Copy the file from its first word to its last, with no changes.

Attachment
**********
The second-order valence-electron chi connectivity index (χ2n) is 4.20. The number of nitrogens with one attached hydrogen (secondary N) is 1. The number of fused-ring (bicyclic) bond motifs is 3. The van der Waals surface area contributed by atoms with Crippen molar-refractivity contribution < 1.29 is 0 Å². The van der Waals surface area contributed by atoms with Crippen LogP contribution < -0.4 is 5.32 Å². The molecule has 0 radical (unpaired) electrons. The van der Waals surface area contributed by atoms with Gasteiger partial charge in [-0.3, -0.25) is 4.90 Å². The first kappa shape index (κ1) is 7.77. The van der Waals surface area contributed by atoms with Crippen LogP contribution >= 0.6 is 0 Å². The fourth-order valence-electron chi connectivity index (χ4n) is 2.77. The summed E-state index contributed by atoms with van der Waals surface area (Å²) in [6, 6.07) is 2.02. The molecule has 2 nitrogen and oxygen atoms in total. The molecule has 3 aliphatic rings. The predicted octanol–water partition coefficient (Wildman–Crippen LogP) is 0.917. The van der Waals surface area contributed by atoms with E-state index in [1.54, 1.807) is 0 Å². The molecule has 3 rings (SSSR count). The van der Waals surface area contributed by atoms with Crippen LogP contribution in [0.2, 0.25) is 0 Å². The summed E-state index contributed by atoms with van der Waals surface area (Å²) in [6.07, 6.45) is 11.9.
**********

The second-order valence-electron chi connectivity index (χ2n) is 4.20. The number of nitrogens with one attached hydrogen (secondary N) is 1. The number of fused-ring (bicyclic) bond motifs is 3. The van der Waals surface area contributed by atoms with Crippen molar-refractivity contribution < 1.29 is 0 Å². The van der Waals surface area contributed by atoms with Crippen LogP contribution < -0.4 is 5.32 Å². The molecule has 0 radical (unpaired) electrons. The van der Waals surface area contributed by atoms with Gasteiger partial charge in [-0.3, -0.25) is 4.90 Å². The first kappa shape index (κ1) is 7.77. The van der Waals surface area contributed by atoms with Crippen LogP contribution >= 0.6 is 0 Å². The fourth-order valence-electron chi connectivity index (χ4n) is 2.77. The summed E-state index contributed by atoms with van der Waals surface area (Å²) in [6, 6.07) is 2.02. The molecule has 2 nitrogen and oxygen atoms in total. The molecule has 3 aliphatic rings. The predicted octanol–water partition coefficient (Wildman–Crippen LogP) is 0.917. The van der Waals surface area contributed by atoms with E-state index in [1.54, 1.807) is 0 Å². The molecule has 3 rings (SSSR count). The van der Waals surface area contributed by atoms with Crippen LogP contribution in [0.2, 0.25) is 0 Å². The summed E-state index contributed by atoms with van der Waals surface area (Å²) in [6.07, 6.45) is 11.9.